Then an interesting thing happened last year at the Colloquium. We needed one final piece to sing because the piece we picked was too much to take on so late in the week. One conductor suggested Ave Maris Stella by Franz Liszt. Until that moment, I'm not even sure that I knew that he wrote sacred works. I'm not sure what I was expecting, but when the downbeat came in the first rehearsal, I came to know a Liszt that I had never known. The music was deferential to tradition. It was holy. It was humble. It was all about the theme of celebrating Mary.

Nowhere in this piece was the Liszt personality cult I had enjoyed reading about. There was no sign of the dashing concertizer who smashed pianos and broke strings with explosive performances. This hardly seemed like the Liszt I knew at all. And yet, there were interesting harmonies, comforting but intriguing modulations of lines and chords, and perfect drama I had detected from other works but poured into spiritual ends. Liszt himself had vanished into this piece but for one thing: his talent. But his talent was stripped of egoism. Instead, his talent was being given to God.

It turns out that Liszt was a serious Catholic, and he knew the Breviary well. Following several family tragedies, he even moved to Rome to devote himself to prayer and good works. In total, he had actually composed more than 60 choral pieces on Catholic themes, each bearing the marks of the Ave Maris Stella. The difference with his secular works could not be more striking. No one can miss this difference or rationalize it away under the idea that there really is no difference.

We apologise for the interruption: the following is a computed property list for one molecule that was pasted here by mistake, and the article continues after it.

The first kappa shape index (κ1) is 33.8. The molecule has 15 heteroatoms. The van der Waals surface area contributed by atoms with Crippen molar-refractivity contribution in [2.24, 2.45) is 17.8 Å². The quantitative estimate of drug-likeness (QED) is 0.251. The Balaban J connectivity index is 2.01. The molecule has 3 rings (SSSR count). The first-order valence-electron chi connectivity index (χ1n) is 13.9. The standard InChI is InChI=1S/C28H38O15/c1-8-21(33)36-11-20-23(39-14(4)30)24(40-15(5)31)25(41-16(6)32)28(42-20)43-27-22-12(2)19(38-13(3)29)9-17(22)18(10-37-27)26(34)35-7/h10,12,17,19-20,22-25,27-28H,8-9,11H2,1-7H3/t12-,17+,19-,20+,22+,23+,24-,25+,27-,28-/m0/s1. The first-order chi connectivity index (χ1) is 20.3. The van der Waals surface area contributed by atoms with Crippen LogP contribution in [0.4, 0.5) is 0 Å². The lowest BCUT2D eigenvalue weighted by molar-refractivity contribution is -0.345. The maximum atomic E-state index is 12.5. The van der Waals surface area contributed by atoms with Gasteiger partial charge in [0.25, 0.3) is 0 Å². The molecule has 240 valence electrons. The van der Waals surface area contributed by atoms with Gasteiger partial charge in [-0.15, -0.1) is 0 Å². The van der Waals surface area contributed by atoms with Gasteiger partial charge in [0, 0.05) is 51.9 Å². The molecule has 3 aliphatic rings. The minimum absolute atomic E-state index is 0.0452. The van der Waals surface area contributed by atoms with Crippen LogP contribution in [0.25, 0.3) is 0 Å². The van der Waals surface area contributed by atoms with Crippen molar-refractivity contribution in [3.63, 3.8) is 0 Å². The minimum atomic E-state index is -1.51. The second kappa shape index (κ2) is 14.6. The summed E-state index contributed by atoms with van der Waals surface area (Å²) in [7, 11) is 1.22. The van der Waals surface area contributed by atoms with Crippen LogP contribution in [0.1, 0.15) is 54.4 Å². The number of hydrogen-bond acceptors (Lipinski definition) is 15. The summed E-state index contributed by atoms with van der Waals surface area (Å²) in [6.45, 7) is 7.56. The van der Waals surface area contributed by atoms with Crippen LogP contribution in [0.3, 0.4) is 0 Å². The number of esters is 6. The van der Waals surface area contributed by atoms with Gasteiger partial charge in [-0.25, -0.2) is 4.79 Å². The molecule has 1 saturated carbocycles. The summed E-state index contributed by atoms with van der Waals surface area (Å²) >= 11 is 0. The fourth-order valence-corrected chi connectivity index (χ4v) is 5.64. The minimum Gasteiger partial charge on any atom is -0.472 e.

Liszt understand the particular demands of the sacred. It has a particular style, and special spirit, a different intention. In the end, the music sounds like Church because it strives to be holy, beautiful, and universal. It takes the listener outside the world of the composer and performers and shows them something beyond time and beyond talent. The same could be said of innumerable other composers in history. They understood the difference because the difference is real and substantial.

All the pettifoggery in the world cannot erase the difference between secular and sacred art. If one borrows from the other for the general purpose of artistic improvement, that is much welcome. If secular music becomes more entertaining due to sacred influence, that's fine. If sacred music becomes all the more inspiring due to secular influence, that is fine too. But noticing mutual influence is not the same as demonstrating identity.

A major problem today is that much of the music that is performed in our Churches does not have the marks of sacred music. This is not because such marks are myths; it is beause the composes, publishers, and singers have lost their capacity to imagine that holiness in art is possible at all. There are many remedies, but listening to how Liszt managed to reach toward Heaven is a good beginning toward new understanding.

The Ave Maris as performed at the colloquium is on the colloquium CD . You can also listen to the entire Ave Maris Stella by Liszt.